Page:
Oh this is rich. Not. At least that’s what I thought reading the headline How Twitter Will Change the Way We Live on Time.com this morning. Though far from a die-hard devotee I think that of all the Twitteriffic stories in circulation Steven Johnson has nailed it:
…as millions of devotees have discovered, Twitter turns out to have unsuspected depth. In part this is because hearing about what your friends had for breakfast is actually more interesting than it sounds. The technology writer Clive Thompson calls this “ambient awareness”: by following these quick, abbreviated status reports from members of your extended social network, you get a strangely satisfying glimpse of their daily routines. We don’t think it at all moronic to start a phone call with a friend by asking how her day is going. Twitter gives you the same information without your even having to ask.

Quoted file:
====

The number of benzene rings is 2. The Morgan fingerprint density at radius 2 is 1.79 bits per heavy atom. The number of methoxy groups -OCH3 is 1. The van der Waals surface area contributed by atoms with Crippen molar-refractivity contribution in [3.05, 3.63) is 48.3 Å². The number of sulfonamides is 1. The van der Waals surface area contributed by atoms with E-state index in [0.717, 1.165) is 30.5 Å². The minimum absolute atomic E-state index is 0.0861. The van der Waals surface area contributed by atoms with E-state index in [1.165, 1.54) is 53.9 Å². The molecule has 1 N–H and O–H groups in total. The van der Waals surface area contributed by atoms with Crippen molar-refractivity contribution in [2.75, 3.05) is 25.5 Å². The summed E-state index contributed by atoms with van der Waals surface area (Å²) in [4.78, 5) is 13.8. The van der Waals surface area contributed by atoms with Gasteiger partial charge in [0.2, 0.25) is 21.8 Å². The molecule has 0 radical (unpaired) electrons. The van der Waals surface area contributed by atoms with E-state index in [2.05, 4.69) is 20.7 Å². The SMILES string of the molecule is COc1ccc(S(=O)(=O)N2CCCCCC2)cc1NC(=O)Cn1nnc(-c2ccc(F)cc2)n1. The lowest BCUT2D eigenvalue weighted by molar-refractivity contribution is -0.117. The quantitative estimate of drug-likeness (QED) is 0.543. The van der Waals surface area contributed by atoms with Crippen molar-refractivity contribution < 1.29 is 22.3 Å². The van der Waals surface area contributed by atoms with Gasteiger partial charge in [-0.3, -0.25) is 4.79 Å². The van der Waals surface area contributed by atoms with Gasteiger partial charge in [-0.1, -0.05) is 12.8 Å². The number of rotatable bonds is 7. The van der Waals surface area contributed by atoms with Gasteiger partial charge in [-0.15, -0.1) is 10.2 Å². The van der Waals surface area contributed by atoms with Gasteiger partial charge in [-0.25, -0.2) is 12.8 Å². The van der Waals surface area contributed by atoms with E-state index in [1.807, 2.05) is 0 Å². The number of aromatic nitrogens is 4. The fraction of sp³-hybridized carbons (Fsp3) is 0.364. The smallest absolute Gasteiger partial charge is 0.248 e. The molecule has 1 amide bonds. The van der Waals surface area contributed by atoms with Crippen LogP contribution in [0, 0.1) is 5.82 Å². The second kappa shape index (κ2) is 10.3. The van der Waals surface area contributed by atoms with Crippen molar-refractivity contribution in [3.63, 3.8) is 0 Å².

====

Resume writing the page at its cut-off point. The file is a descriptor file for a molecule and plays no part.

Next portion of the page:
The social warmth of all those stray details shouldn’t be taken lightly. But I think there is something even more profound in what has happened to Twitter over the past two years, something that says more about the culture that has embraced and expanded Twitter at such extraordinary speed. Yes, the breakfast-status updates turned out to be more interesting than we thought. But the key development with Twitter is how we’ve jury-rigged the system to do things that its creators never dreamed of.
In short, the most fascinating thing about Twitter is not what it’s doing to us. It’s what we’re doing to it.
And IMHO that is fascinating.